Report Identifies Top 100 Highway Projects Needed to Support Economic Growth, Safety & Congestion


April 18, 2015


Transportation improvements are needed to address deficient, crowded or congested roads, highways and bridges in Texas that threaten to stifle the state’s economic growth and development.


This is according to a new report released today by TRIP, a Washington, DC based national transportation research organization.


The report, “Texas’ Most Critical Highway Projects to Support Economic Growth and Quality of Life,” identifies the 100 highway improvements most needed to support economic growth and quality of life in Texas, ranked in order as determined by TRIP. These improvements include projects to build, expand or modernize highways or bridges throughout the state in order to accommodate projected job growth and population increases. 


Making these needed transportation improvements would enhance Texas’ economic development, support a high quality of life, and accommodate projected future growth in population and economic activity. Texas led the nation in job creation in each of the last five years, and the state is expected to add as many as 17 million more residents over the next 25 years to a total of 45 million.


Completion of these projects would increase mobility and freight movement, ease congestion, improve safety, and ensure Texas remains an attractive place to live, visit and do business. A lack of adequate transportation funding is the constraining factor in developing and delivering these needed improvements.



The TRIP report identifies the most needed improvements in Austin, Dallas-Fort Worth-Arlington, Houston, San Antonio and other locations in Texas. These include such projects as reconstruction and widening of I-14 in north Houston, rebuilding and widening the I-30 east of downtown Dallas, reconstruction sections of I-35E in Dallas County, reconstructing and expanding much of I-35 in Austin and areas north and south of the city, and expanding portions of I-35 in San Antonio.


The 20 most needed transportation improvements to support mobility and growth in areas outside the state’s four largest urban areas are also detailed in the report. They include upgrades of portions of existing highways to interstate highway standard as part of the Interstate 69 route stretching from the Rio Grande Valley and Laredo through Houston and north to Texarkana. Seven of the 10 most needed projects are on the I-69 system route.


TRIP identified and evaluated each project based on the following criteria: short-term economic benefits, including job creation; the level of improvement in the condition of the transportation facility, including safety improvements; the degree of improvement in access and mobility; and, the long-term improvement provided in regional or state economic performance and competitiveness. 


"Proposition 1 was a clear message from Texas voters that they believe funding our highways is a very high priority,” said Brandon Janes, Chairman of Transportation Advocates of Texas. “We are seeing community leaders across the state urging members of the Legislature to take the next step in addressing the state's highway funding shortfall.  Our member organizations believe a significant part of the solution will be for lawmakers to approval a reliable, constitutionally dedicated funding mechanism like SJR 5 or HJR 13.  Either approach will provide more than $2.5 billion a year in sustained funding and will keep our state from falling further behind on congestion, connectivity, safety and deteriorating roadways."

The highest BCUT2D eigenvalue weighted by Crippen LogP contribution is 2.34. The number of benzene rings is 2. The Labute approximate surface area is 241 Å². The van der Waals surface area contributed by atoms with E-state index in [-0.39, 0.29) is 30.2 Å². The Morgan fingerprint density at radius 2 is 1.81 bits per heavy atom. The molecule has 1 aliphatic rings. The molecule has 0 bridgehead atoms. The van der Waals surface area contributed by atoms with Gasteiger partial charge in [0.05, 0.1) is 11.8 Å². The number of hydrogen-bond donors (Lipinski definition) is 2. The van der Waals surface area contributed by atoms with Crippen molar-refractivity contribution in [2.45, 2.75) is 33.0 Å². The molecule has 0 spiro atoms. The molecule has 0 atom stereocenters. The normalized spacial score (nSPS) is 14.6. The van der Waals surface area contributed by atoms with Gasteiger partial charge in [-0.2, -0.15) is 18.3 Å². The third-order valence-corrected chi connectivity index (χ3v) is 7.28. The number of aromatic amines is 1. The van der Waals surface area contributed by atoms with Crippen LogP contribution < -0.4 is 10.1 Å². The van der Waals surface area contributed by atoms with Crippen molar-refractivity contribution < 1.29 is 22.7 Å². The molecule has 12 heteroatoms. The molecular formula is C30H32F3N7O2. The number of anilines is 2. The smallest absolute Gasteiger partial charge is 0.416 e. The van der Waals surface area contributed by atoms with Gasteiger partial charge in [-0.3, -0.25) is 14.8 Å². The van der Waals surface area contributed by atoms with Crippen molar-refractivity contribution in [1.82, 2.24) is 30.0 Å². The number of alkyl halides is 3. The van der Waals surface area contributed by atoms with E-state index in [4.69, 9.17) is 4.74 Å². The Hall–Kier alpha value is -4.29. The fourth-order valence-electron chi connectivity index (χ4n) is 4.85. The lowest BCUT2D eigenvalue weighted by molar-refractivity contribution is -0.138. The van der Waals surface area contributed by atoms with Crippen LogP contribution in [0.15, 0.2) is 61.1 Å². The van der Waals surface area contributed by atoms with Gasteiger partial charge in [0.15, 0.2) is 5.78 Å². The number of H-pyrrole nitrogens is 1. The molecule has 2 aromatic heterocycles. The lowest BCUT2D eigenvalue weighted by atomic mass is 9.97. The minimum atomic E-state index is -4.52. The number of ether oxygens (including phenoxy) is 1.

According to the TRIP report, 15 percent of Texas’ major roads are in poor condition, while 41 percent are in mediocre or fair condition and the remaining 44 percent are in good condition.


Texas’ overall traffic fatality rate of 1.38 fatalities per 100 million vehicle miles of travel in 2013 is significantly higher than the national traffic fatality rate of 1.09. The fatality rate on Texas’ rural non-Interstate roads was 2.48 fatalities per 100 million vehicle miles of travel in 2013, nearly two-and-a-half times higher than the 1.04 fatality rate on all other roads and highways in the state. 


Enhancing critical segments of Texas’ transportation system will boost the state’s economy in the short-term by creating jobs in construction and related fields.  In the long-term these improvements will enhance economic competitiveness and improve quality of life for the state’s residents and visitors by reducing travel delays and transportation costs, improving access and mobility, improving safety, and stimulating sustained job growth.  Sustaining Texas’ long-term economic growth and maintaining the state’s quality of life will require increased investment in expanding the capacity of the state’s transportation system, which will enhance business productivity and support short- and long-term job creation in the state.


“Investing in Texas’ transportation system and addressing these challenges by improving the condition and efficiency of the state’s roads, highways and bridges will be an effective step in boosting the state’s economy, enhancing quality of life and accommodating future growth,” said Will Wilkins, executive director of TRIP.